Muscle Anatomy of the Lower Leg – Gastrocnemius and Soleus

Strained calf muscle concept in x-ray

The Valuable Function of Your Calf Muscles

The bulk of muscle found on the backside of your lower leg is formed by the group of muscles called the triceps surae, commonly known as your calf muscles. The gastrocnemius (pronounced gas-trok-nee-mee-us) is the most superficial muscle that’s most readily seen making the meaty bulge of the upper portion of your lower leg. Underneath the gastrocnemius lies the soleus which is a flatter, but more powerful muscle.

Together, when these two muscles contract, the main function they help you perform is pressing the balls of your feet into the ground (plantar flexion at the ankle) to propel you forward or up into the air. This comes into play when you are walking, running, sprinting, or jumping or any movement that requires you to push away from the ground or point with your toes. If you’re standing and your knees are straight and you plantar flex at the ankle, the gastrocnemius and the soleus work together (synergistically) to create that movement. When your knees are bent, such as in a deep squatting position, the soleus will be the main muscle contracting to stabilize and plantar flex at the ankle to aid in getting you back up to a standing position.

What’s interesting to also know is that your calf muscles greatly contribute to the proper blood and lymphatic fluid circulation of your entire body. When calf muscles contract while you walk, they help to pump fluids back up towards your heart. That’s why these muscles are also known as your “second heart”. If you know someone that stands a lot without moving too much, such as a grocery clerk, you might notice that they may often complain about their feet or ankles being achy and swollen. The reason is that when standing still, fluids will “drain” into the feet and ankles and if you’re not walking (or plantar flexing) with enough frequency, the fluids will pool and the hydrostatic pressure from the swelling (and the static stress from standing) will cause the feet, ankles, and lower legs to ache and feel tired.

The Anatomy of Your Calf Muscles

 

Lower Leg Calf Muscle Anatomy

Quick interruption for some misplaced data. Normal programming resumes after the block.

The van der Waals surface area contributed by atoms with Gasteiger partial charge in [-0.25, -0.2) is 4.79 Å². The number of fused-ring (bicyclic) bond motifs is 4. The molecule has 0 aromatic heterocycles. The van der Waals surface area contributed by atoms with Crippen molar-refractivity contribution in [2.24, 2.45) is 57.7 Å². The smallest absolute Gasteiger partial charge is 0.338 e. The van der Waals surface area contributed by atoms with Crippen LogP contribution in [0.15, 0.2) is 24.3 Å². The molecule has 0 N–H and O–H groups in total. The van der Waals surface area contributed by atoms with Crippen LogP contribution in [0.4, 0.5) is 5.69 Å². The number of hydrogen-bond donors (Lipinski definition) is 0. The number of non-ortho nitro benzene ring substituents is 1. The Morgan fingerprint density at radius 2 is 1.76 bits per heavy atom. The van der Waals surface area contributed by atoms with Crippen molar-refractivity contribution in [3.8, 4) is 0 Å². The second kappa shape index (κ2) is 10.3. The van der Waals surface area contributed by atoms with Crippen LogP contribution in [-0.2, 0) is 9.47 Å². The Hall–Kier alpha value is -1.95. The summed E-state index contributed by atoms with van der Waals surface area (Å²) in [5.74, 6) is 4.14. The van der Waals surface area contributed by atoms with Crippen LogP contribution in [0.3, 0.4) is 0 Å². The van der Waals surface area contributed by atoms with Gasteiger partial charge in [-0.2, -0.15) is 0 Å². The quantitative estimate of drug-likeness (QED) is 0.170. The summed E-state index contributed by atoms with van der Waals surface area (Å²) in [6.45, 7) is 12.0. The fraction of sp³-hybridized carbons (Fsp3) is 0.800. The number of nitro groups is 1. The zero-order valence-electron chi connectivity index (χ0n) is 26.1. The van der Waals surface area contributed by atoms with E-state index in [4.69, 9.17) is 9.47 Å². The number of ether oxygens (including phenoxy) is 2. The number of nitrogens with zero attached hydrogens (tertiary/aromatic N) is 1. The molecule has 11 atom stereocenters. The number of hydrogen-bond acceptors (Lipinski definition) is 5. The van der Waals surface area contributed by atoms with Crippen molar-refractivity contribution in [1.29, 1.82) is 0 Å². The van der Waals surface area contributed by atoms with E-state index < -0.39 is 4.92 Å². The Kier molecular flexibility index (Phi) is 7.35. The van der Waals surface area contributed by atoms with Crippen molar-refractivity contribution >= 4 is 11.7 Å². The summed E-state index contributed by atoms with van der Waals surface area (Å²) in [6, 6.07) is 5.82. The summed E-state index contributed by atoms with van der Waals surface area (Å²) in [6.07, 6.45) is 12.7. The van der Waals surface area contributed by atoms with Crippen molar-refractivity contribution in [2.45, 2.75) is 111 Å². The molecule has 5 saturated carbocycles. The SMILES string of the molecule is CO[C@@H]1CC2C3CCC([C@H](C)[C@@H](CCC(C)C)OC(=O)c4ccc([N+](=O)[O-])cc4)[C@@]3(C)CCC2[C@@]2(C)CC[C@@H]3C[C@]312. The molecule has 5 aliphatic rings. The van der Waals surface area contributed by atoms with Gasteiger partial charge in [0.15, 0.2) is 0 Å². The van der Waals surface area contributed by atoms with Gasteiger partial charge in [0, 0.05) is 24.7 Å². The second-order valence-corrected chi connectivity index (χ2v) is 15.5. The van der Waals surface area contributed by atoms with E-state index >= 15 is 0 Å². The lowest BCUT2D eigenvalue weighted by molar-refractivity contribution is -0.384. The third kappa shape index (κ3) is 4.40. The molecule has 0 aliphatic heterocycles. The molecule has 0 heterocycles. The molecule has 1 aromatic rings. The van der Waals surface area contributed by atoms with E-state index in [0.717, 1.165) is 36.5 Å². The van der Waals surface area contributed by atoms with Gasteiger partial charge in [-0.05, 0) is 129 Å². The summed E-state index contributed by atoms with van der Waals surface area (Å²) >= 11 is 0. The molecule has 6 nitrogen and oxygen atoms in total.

The gastrocnemius attaches on the back portion of the two bottom “knobs” of the thigh bone (medial and lateral epicondyles of the femur). This forms the two “heads” of the triceps (three-headed) surae. Because these two heads of the gastrocnemius cross the knee joint, it also works in conjunction with the hamstrings to bend the knee. You experience the workings of this when you walk. As you push the ball of your rear foot to move you forward, you’ll notice that your knee bends. You can thank your gastrocnemius for allowing this smooth transition of muscle contraction from your foot to the ankle through your knee and into the hip.

The soleus muscle attaches onto the upper back portion of your shin bone (tibia) and along the top part of the fibula which is the thinner bone bracing the outside of your lower leg. This forms the third “head” of the triceps surae. The connective tissue coverings of the gastrocnemius and soleus join to form the Achilles tendon that connects into the heel bone (calcaneus).

Watch the video below to see more pictures and explanations of the muscle anatomy of your calf muscles.

Also, be sure to watch the other videos posted below about your calf muscles, Achilles tendon, and feet!

Enjoy! And share this with your friends and family!


Watch other helpful videos to keep your calf muscles happy!

Ankle Circles for Better Ankle & Calf Flexibility

Achilles Tendon Stretch & Mobilization

Stretching Calf Muscles & Plantar Fascia of Feet

How To Stop Leg Muscle Cramps

Mini-Mountain Climbers